It's a formula that has often worked for Australia but it's most successful when Ponting has a long stay at the crease to oversee proceedings. There's no doubt Michael Clarke is a class player but he can't dictate terms like Ponting. And Shane Watson can hammer the faster bowlers but too often his dominance is snuffed out shortly after he gets to 50. Strauss will be aware that dealing with Ponting is like a night at the casino: sometimes you're lucky and others you're not.

However, the evidence is irrefutable. In the two Tests England won to claim the 2009 Ashes series, England kept Ponting quiet, particularly in the first innings, and Australia were never able to dominate when batting. If Strauss wants to reach the dizzy heights, he could learn another lesson from Jardine.

Jardine was quick to realise that you need good fast bowling to win in Australia. Jardine not only provided Larwood with a blueprint for unsettling Bradman, he also made sure he had plenty of fast bowling back-up. England currently have a versatile attack but the one thing they lack is a man with the speed, accuracy and aura to shake up good batsmen on bouncy Australian pitches.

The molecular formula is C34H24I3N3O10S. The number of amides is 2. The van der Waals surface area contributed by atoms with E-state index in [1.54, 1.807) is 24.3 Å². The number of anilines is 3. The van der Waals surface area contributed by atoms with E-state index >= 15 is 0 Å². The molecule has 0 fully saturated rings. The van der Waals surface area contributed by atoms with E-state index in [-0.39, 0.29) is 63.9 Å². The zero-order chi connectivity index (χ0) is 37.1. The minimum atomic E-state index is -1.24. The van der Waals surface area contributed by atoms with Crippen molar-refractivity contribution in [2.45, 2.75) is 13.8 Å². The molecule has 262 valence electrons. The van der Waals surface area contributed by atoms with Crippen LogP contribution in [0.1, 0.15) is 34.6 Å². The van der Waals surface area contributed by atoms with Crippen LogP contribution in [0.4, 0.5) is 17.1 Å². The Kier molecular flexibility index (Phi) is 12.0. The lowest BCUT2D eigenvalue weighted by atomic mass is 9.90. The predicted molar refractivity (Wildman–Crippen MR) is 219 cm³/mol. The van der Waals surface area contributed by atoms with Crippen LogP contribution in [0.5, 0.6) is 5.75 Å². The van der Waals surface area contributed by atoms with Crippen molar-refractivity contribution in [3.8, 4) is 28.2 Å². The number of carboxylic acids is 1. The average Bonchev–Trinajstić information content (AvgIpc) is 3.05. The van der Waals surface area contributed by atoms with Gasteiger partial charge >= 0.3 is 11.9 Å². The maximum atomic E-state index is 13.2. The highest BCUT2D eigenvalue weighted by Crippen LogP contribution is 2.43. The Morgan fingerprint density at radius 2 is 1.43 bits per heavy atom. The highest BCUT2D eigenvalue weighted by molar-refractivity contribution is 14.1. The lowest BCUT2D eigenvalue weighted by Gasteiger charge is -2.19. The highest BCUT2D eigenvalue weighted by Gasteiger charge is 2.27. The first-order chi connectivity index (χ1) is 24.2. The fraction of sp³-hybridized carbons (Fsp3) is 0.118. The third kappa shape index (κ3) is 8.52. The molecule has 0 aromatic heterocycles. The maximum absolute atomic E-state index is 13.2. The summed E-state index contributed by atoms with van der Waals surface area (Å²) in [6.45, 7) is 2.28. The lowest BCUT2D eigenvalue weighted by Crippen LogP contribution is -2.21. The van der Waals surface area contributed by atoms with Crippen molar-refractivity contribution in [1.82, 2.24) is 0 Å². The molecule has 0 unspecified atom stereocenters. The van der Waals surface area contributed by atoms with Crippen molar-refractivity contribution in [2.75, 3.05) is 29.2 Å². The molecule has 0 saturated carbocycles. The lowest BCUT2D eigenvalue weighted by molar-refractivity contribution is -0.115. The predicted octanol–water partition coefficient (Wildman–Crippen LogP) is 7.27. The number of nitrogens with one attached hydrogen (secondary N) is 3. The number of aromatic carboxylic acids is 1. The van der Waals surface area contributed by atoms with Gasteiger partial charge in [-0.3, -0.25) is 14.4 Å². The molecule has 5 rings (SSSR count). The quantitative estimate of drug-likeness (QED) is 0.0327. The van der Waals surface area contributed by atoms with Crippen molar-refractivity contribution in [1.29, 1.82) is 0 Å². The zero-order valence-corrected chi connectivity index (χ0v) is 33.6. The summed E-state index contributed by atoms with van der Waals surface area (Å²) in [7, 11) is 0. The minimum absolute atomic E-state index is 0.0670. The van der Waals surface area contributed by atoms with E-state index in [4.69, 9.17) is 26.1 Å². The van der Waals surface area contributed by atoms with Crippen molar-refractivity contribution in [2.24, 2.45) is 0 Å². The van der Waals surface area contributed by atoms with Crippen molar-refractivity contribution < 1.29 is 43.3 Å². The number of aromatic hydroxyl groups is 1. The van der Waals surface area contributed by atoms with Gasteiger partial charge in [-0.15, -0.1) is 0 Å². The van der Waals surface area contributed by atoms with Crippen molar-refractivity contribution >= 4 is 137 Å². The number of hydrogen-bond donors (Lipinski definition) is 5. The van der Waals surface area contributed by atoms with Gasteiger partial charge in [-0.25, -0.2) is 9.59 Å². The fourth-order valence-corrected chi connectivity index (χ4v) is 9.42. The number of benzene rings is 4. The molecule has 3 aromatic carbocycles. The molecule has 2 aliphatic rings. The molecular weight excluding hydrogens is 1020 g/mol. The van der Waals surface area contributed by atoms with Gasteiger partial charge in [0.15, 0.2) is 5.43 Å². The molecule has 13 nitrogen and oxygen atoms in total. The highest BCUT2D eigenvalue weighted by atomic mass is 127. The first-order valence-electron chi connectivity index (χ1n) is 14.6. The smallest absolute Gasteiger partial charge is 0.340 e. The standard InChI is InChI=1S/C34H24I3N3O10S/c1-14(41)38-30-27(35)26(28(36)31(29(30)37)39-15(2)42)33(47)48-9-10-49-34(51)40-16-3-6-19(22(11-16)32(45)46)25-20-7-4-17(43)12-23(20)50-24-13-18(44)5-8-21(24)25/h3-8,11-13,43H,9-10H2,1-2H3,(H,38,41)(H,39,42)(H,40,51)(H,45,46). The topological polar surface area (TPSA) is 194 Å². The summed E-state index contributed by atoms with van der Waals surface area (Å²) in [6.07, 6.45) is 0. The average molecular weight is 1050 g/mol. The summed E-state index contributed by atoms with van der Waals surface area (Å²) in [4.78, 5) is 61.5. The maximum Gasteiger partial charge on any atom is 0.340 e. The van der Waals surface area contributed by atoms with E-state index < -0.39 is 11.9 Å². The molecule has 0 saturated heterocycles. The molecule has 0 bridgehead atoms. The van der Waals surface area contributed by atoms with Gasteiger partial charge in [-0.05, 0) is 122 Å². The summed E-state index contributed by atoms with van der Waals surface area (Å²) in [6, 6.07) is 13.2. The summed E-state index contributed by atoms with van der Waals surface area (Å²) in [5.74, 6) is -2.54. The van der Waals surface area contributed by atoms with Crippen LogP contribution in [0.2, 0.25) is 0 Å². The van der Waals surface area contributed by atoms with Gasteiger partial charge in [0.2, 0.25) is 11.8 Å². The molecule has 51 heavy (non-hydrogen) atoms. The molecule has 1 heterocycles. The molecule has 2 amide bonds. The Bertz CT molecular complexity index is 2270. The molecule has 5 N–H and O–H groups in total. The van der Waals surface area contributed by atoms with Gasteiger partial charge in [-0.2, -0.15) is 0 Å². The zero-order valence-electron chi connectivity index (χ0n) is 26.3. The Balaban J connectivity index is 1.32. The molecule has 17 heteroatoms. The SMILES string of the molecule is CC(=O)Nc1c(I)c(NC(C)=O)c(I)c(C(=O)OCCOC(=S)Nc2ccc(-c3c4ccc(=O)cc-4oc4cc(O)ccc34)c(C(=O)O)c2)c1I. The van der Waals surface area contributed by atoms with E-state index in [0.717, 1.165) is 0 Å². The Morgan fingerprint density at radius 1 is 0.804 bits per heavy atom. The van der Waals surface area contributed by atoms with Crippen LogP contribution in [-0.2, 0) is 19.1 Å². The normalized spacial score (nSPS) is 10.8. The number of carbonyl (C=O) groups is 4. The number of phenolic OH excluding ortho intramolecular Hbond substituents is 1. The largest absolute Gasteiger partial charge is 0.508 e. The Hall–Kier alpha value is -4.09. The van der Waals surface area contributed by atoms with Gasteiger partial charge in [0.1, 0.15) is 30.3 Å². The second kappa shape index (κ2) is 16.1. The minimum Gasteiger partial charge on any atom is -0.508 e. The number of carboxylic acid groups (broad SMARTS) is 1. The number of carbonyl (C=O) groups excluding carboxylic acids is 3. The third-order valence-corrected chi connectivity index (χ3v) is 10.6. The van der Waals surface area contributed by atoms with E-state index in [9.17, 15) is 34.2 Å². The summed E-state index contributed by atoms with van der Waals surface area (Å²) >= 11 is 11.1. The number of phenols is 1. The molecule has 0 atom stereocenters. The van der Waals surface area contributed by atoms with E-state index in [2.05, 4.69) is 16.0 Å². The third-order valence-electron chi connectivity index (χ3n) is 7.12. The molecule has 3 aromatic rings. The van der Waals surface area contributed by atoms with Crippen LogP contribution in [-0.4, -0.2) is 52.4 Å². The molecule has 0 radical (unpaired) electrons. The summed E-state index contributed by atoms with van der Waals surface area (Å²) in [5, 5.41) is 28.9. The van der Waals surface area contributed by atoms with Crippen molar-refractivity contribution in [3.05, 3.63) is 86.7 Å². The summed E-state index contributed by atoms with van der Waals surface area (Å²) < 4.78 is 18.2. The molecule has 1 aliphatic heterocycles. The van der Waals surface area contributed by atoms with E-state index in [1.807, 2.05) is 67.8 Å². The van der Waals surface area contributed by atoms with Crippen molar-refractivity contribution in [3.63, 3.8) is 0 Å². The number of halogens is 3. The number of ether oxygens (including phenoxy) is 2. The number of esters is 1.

The one England bowler with those credentials is Andrew Flintoff. Apparently Flintoff is amenable to returning for one last Ashes series. Just like Jardine courted Larwood with plans to bounce Bradman before the 1932-33 series, Strauss would be wise to advise Flintoff that if he's fit, he'd like him in the touring party, even if it's just for two or three specific Tests.

England already has one small piece of kryptonite to weaken Ponting: throughout his career he's had problems with good offspinners and Graeme Swann is currently the best in the game. However, Swann and every other England bowler will present a stronger challenge to Ponting's authority if a fit Flintoff is lurking in the shadows. Some might say it's a panic move, others would complain on the score of disrupting team unity. Then there are those who might deem the move a practical one in an attempt to win a series in Australia, and never has there been a more pragmatic cricket captain than Douglas Jardine.

Former Australia captain Ian Chappell is now a cricket commentator and columnist

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Posted by sachin1bradman2 on (July 7, 2010, 11:22 GMT)

Chappell is a class act, as far as strategizing is concerned. Though I think Flintoff had a graceful (if not ideal ) departure in the last Ashes, so it's probably not such a splendid idea to bring him back. Look forward England, Swann is an exceptional talent as a spinner, it shouldn't be beyond the realms of possibility to find a sharp paceman who can take on the Aussies. Flintoff, Simon Jones & Co could take it upon themselves to pass on their seeds of wisdom (reverse swing et al) to the next breed of English fastmen. Also, countries like England and India would do well to emulate the rotational policies of CA, which have a built in mechanism to eliminate player selfishness, overconfidence, complacency etc